After waiting nearly three years, the city of Senoia learned the state EPD has approved its request for a sewer plant.
In a letter obtained by The Citizen, the EPD granted the city a permit for a plant of up to two million gallons a day that would discharge into Keg Creek.
After being turned down twice, Councilman Jeff Fisher said the difference this time was that Senoia can now function as a regional sewer system, instead of just serving city customers.
“That means we could service Haralson, Turin, Sharpsburg,” Fisher said.
The new plant is expected to cost up to $12 million, which the city would finance with a bond, loan or a combination of funding sources.
Currently, the city uses a land application system with a 500,000 gallon per day capacity. Fisher expects the buildout of Senoia would use around a millon gallons per day, which leaves the city free to sell its excess capacity.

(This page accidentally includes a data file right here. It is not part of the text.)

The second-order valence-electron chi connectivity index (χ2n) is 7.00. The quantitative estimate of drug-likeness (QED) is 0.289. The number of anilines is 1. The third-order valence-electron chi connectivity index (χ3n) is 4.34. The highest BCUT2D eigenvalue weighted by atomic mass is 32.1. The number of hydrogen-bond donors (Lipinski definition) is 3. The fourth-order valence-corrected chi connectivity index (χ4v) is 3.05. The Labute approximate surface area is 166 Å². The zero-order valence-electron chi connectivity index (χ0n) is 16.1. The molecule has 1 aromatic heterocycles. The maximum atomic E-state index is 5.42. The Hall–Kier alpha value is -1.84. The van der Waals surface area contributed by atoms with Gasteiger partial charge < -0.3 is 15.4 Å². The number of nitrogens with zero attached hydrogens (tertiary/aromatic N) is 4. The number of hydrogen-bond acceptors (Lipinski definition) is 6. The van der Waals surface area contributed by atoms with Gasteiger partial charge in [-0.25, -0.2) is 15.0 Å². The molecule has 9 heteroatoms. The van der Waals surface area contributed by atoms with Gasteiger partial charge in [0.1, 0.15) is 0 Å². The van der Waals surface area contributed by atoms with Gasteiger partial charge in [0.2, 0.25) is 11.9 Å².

The city is currently assessing sites for the treatment plant and expects the planning process to last between six to eight months.
With the city growing rapidly, a long-term solution for the sewer needs has been discussed for years. Senoia officials approached Peachtree City years ago about purchasing some of the city’s excess capacity, but were ultimately turned down by the city in 2006.
The deal turned down by Peachtree City would have had Senoia paying $500,000 up front and another $2.5 million in financed payments to WASA as a tap-in fee.